Species Details

Details of Green chromis will be displayed below

Green chromis   

Common Name: Green chromis, blue-green chromis, Blue green damselfish
Scientific Name: Chromis viridis
Local Name: Nila'mehi
Dhivehi Name: ނިލަމެހި
Animalia  (Kingdom)
Chordata  (Plylum)
Perciformes  (Order)
Pomacentridae  (Family)
Chromis   (Genus)

Green chromis's description

Adults of this species can grow up to 10 centimetres (3.9 in) at maximum length.

Dorsal fin with 12 spines and 9-10 rays. Anal fin with 2 spines and 10-11 rays.
Pectoral rays 17-18.  Body depth 2.0-2.1 in standard length. Suborbital bones scaled, with lower margins
smooth. Preopercular margin smooth. Caudal fin forked.

Colour: Blue-green shading to whitish ventrally. A faint dusky spot at upper base of pectoral fin. A blue line
from front of snout to eyes. Nesting male yellow with black dorsal.

Green chromis's facts


Green chromis's Behavior & Ecology

Adults are found in large aggregations above thickets of branching Acropora corals in sheltered areas such as subtidal reef flats and lagoons. Juveniles closely tied to individual coral heads.

Green chromis's Feeding

Green chromis feeds on phytoplankton, zooplankton, and algae, copepods, Artemia, and amphipods make up the diet of this fish in the wild. This fish also feeds on eggs that fail to hatch. It feeds by ram jawing

Green chromis's Reproduction

Males prepare nest for spawning which is shared with several females. Large number of eggs spawned hatching in 2-3 days. Males guard the nest ventilating fertilized egg with their caudal fins and feeding on those which do not hatch. Oviparous, distinct pairing during breeding. Eggs are demersal and adhere to the substrate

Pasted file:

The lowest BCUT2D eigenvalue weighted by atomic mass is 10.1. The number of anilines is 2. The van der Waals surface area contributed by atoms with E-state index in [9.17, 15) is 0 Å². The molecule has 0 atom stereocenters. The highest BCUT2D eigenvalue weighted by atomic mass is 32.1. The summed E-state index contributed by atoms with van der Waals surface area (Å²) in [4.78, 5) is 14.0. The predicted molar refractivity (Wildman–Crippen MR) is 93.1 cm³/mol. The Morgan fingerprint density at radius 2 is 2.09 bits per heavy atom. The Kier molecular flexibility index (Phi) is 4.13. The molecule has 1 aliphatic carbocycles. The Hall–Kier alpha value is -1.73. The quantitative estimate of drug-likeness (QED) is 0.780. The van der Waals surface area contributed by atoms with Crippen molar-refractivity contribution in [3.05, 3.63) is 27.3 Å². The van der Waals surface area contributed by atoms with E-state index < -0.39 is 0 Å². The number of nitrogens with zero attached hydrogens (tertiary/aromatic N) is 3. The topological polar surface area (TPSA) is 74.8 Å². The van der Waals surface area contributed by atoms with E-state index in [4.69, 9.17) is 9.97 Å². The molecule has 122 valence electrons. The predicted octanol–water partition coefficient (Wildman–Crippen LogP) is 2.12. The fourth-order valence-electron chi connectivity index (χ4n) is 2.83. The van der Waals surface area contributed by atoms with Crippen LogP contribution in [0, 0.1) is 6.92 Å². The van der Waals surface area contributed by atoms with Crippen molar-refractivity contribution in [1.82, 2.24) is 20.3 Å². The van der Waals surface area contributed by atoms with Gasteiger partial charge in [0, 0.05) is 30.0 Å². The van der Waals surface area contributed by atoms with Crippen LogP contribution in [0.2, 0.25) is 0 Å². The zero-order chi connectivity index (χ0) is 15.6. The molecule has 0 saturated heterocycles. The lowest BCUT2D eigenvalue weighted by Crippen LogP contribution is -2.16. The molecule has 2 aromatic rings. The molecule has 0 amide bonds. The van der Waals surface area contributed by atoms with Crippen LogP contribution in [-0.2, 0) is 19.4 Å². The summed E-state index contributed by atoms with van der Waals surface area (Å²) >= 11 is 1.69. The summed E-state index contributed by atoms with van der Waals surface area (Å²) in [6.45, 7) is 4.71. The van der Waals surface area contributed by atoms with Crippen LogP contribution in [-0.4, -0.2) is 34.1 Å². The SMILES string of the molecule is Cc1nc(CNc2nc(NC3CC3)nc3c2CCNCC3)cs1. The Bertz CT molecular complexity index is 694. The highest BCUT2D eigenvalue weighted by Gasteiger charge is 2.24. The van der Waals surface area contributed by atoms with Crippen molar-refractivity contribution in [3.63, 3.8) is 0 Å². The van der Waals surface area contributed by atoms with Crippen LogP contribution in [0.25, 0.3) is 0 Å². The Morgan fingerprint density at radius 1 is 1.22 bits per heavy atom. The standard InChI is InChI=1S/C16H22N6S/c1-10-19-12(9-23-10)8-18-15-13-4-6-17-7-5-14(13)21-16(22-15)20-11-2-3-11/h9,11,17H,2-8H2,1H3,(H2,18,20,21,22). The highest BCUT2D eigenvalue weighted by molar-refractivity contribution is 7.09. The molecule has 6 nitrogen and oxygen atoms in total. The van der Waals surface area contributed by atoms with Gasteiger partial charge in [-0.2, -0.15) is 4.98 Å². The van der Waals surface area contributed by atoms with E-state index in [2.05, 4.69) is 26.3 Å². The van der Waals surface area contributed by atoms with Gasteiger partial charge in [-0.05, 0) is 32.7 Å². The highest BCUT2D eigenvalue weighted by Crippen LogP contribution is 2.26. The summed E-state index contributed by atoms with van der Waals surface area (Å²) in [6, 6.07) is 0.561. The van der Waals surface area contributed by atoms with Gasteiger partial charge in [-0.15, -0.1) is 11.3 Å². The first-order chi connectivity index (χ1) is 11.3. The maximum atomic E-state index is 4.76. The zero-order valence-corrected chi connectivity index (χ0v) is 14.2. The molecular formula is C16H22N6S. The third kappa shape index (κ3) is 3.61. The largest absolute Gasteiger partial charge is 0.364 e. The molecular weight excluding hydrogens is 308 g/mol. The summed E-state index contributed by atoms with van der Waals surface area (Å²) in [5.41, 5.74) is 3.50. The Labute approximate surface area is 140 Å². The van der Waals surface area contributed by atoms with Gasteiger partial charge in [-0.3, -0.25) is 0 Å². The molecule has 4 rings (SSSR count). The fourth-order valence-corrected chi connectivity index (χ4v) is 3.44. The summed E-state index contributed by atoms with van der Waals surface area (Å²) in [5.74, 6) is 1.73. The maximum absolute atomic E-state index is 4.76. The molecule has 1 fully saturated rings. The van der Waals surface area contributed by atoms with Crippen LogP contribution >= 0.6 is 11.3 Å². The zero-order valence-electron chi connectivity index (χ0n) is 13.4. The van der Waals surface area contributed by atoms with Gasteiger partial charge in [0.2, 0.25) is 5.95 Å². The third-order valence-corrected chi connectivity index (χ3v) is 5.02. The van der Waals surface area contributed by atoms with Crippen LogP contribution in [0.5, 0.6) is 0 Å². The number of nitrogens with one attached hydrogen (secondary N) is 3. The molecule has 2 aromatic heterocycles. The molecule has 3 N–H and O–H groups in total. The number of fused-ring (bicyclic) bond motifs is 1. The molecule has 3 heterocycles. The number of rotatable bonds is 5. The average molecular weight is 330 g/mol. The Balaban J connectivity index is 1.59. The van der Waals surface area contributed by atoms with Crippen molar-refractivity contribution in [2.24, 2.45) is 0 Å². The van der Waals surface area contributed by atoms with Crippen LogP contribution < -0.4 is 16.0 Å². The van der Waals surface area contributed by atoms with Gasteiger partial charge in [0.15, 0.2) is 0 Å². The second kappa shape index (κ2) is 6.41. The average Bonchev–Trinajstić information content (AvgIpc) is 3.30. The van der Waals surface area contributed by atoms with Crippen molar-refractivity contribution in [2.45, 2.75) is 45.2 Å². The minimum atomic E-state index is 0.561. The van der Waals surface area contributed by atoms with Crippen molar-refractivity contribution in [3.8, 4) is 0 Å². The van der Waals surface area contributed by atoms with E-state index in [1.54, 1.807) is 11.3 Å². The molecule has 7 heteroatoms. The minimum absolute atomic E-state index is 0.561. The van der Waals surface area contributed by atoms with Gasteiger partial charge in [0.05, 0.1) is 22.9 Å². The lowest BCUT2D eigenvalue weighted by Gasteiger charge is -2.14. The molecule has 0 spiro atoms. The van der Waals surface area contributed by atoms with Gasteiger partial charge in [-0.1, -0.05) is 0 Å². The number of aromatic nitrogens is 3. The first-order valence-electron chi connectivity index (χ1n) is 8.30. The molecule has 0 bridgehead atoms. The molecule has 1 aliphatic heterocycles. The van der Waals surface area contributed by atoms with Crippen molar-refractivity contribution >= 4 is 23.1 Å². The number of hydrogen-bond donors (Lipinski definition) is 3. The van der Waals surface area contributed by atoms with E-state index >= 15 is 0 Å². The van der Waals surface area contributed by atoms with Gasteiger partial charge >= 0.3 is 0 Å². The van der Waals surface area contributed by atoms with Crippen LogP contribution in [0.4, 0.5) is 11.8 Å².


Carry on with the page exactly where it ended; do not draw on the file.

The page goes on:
Green chromis's Relationship with Humans

green chromis is used as a bait for pole and line tuna fishery. It is used most commonly on the
eastern side of the Maldives during the north east monsoon, and on the western side during the southwest
monsoon. Previously recorded as C. caeruleus (as in Catalogue of Fishes of the Maldives, Vol. 1, page 116),
but this name is now invalid.

Green chromis habitat

This species inhabits the hard substrates of lagoons and subtidal reef flats (Fricke et al. 2009; 2014; Moore et al. 2014; Arndt and Fricke 2019; Fricke et al. 2019). It is often found in large aggregations among thickets of branching Acropora corals (Fricke et al. 2009, Coker et al. 2014, Fricke et al. 2019). It consumes plankton (Sandin and Williams 2010). It produces a large number of eggs and hatching begins after 2-3 days. During spawning, males prepare the nest which is shared by several females. They guard the nest, ventilating fertilized eggs with their caudal fins and feeding on those which do not hatch (Mellin et al. 2006). This is thought to be a short-lived species with a generation length likely around 3-4 years. The maximum total length is 10 cm (Allen and Erdmann 2012).

Green chromis threats

This species is heavily reliant on live coral reef habitat. In most of its range, there have been coral reef declines with pronounced declines in southeast Asia and the Indian Ocean and declines are expected to continue due to climate change impacts. This species relies on Acropora for habitat and a large number of Acropora species are considered threatened, particularly in the Coral Triangle (Carpenter et al. 2008). It is also heavily exploited in southeast Asia for the marine aquarium trade and localized declines may occur.

Green chromis's status